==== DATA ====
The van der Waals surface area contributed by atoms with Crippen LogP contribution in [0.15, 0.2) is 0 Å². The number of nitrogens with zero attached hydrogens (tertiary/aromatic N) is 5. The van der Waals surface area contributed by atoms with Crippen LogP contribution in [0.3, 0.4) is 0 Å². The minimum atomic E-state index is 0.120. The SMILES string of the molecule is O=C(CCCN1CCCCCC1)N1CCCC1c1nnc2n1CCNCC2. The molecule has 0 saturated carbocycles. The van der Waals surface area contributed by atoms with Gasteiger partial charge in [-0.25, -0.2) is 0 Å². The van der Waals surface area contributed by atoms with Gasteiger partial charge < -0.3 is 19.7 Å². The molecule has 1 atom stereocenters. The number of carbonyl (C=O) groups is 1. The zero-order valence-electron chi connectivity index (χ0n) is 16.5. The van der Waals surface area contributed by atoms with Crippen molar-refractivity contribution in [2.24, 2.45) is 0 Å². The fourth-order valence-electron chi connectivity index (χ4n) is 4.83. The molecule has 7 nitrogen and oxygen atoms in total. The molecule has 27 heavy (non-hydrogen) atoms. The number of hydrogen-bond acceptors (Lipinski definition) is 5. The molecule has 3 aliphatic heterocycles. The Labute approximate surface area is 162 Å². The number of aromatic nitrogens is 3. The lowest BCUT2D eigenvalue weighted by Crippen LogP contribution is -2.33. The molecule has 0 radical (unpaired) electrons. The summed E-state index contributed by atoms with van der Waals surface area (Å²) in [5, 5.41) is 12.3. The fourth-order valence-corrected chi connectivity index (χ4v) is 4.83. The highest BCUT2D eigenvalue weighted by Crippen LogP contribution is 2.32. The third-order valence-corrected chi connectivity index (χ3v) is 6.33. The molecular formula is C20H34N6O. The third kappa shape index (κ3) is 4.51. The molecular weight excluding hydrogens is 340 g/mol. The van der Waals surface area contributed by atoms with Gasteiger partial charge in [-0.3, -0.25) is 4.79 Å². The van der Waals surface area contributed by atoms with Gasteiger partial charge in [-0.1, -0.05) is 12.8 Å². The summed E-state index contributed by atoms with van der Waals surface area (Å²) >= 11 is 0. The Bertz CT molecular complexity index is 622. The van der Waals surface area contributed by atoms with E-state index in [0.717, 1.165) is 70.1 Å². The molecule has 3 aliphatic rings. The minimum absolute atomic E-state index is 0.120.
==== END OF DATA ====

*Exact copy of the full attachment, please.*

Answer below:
The van der Waals surface area contributed by atoms with Crippen LogP contribution in [0.15, 0.2) is 0 Å². The number of nitrogens with zero attached hydrogens (tertiary/aromatic N) is 5. The van der Waals surface area contributed by atoms with Crippen LogP contribution in [0.3, 0.4) is 0 Å². The minimum atomic E-state index is 0.120. The SMILES string of the molecule is O=C(CCCN1CCCCCC1)N1CCCC1c1nnc2n1CCNCC2. The molecule has 0 saturated carbocycles. The van der Waals surface area contributed by atoms with Gasteiger partial charge in [-0.25, -0.2) is 0 Å². The van der Waals surface area contributed by atoms with Gasteiger partial charge < -0.3 is 19.7 Å². The molecule has 1 atom stereocenters. The number of carbonyl (C=O) groups is 1. The zero-order valence-electron chi connectivity index (χ0n) is 16.5. The van der Waals surface area contributed by atoms with Crippen molar-refractivity contribution in [2.24, 2.45) is 0 Å². The fourth-order valence-electron chi connectivity index (χ4n) is 4.83. The molecule has 7 nitrogen and oxygen atoms in total. The molecule has 27 heavy (non-hydrogen) atoms. The number of hydrogen-bond acceptors (Lipinski definition) is 5. The molecule has 3 aliphatic heterocycles. The Labute approximate surface area is 162 Å². The number of aromatic nitrogens is 3. The lowest BCUT2D eigenvalue weighted by Crippen LogP contribution is -2.33. The molecule has 0 radical (unpaired) electrons. The summed E-state index contributed by atoms with van der Waals surface area (Å²) in [5, 5.41) is 12.3. The fourth-order valence-corrected chi connectivity index (χ4v) is 4.83. The highest BCUT2D eigenvalue weighted by Crippen LogP contribution is 2.32. The third-order valence-corrected chi connectivity index (χ3v) is 6.33. The molecular formula is C20H34N6O. The third kappa shape index (κ3) is 4.51. The molecular weight excluding hydrogens is 340 g/mol. The van der Waals surface area contributed by atoms with Gasteiger partial charge in [-0.3, -0.25) is 4.79 Å². The van der Waals surface area contributed by atoms with Gasteiger partial charge in [-0.1, -0.05) is 12.8 Å². The summed E-state index contributed by atoms with van der Waals surface area (Å²) >= 11 is 0. The Bertz CT molecular complexity index is 622. The van der Waals surface area contributed by atoms with E-state index in [0.717, 1.165) is 70.1 Å². The molecule has 3 aliphatic rings. The minimum absolute atomic E-state index is 0.120.